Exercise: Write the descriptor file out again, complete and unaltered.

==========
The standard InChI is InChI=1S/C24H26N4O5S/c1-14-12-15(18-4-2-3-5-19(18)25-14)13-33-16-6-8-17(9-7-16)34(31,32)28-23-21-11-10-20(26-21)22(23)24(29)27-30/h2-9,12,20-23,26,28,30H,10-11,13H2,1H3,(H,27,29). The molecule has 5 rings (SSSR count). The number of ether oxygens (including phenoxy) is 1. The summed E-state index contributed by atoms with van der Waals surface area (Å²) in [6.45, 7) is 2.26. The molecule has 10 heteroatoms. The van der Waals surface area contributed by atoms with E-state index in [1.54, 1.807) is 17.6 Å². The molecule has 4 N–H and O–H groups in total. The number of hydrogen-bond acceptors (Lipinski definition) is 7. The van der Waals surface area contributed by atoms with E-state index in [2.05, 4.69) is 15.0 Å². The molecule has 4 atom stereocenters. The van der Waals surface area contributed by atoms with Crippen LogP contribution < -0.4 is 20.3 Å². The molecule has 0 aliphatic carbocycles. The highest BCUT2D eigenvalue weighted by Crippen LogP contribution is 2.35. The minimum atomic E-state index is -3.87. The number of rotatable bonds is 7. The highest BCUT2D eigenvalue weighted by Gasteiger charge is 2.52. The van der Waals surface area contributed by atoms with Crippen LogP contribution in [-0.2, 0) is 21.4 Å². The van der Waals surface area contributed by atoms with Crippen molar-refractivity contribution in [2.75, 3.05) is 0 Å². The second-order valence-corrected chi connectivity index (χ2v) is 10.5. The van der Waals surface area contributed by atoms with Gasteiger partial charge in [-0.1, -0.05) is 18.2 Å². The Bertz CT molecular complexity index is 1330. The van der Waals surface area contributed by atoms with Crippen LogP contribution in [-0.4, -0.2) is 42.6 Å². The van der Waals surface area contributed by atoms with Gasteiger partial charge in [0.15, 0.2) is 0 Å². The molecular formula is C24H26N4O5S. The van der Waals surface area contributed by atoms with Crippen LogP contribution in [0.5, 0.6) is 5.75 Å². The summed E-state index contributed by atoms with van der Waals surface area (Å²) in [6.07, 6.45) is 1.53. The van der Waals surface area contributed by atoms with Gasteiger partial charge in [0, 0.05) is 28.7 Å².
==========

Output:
The standard InChI is InChI=1S/C24H26N4O5S/c1-14-12-15(18-4-2-3-5-19(18)25-14)13-33-16-6-8-17(9-7-16)34(31,32)28-23-21-11-10-20(26-21)22(23)24(29)27-30/h2-9,12,20-23,26,28,30H,10-11,13H2,1H3,(H,27,29). The molecule has 5 rings (SSSR count). The number of ether oxygens (including phenoxy) is 1. The summed E-state index contributed by atoms with van der Waals surface area (Å²) in [6.45, 7) is 2.26. The molecule has 10 heteroatoms. The van der Waals surface area contributed by atoms with E-state index in [1.54, 1.807) is 17.6 Å². The molecule has 4 N–H and O–H groups in total. The number of hydrogen-bond acceptors (Lipinski definition) is 7. The van der Waals surface area contributed by atoms with E-state index in [2.05, 4.69) is 15.0 Å². The molecule has 4 atom stereocenters. The van der Waals surface area contributed by atoms with Crippen LogP contribution < -0.4 is 20.3 Å². The molecule has 0 aliphatic carbocycles. The highest BCUT2D eigenvalue weighted by Crippen LogP contribution is 2.35. The minimum atomic E-state index is -3.87. The number of rotatable bonds is 7. The highest BCUT2D eigenvalue weighted by Gasteiger charge is 2.52. The van der Waals surface area contributed by atoms with Crippen LogP contribution in [-0.2, 0) is 21.4 Å². The van der Waals surface area contributed by atoms with Crippen molar-refractivity contribution in [2.75, 3.05) is 0 Å². The second-order valence-corrected chi connectivity index (χ2v) is 10.5. The van der Waals surface area contributed by atoms with Gasteiger partial charge in [-0.1, -0.05) is 18.2 Å². The Bertz CT molecular complexity index is 1330. The van der Waals surface area contributed by atoms with Crippen LogP contribution in [-0.4, -0.2) is 42.6 Å². The van der Waals surface area contributed by atoms with Gasteiger partial charge in [0.15, 0.2) is 0 Å². The molecular formula is C24H26N4O5S. The van der Waals surface area contributed by atoms with Crippen LogP contribution in [0.5, 0.6) is 5.75 Å². The summed E-state index contributed by atoms with van der Waals surface area (Å²) in [6.07, 6.45) is 1.53. The van der Waals surface area contributed by atoms with Gasteiger partial charge in [0, 0.05) is 28.7 Å².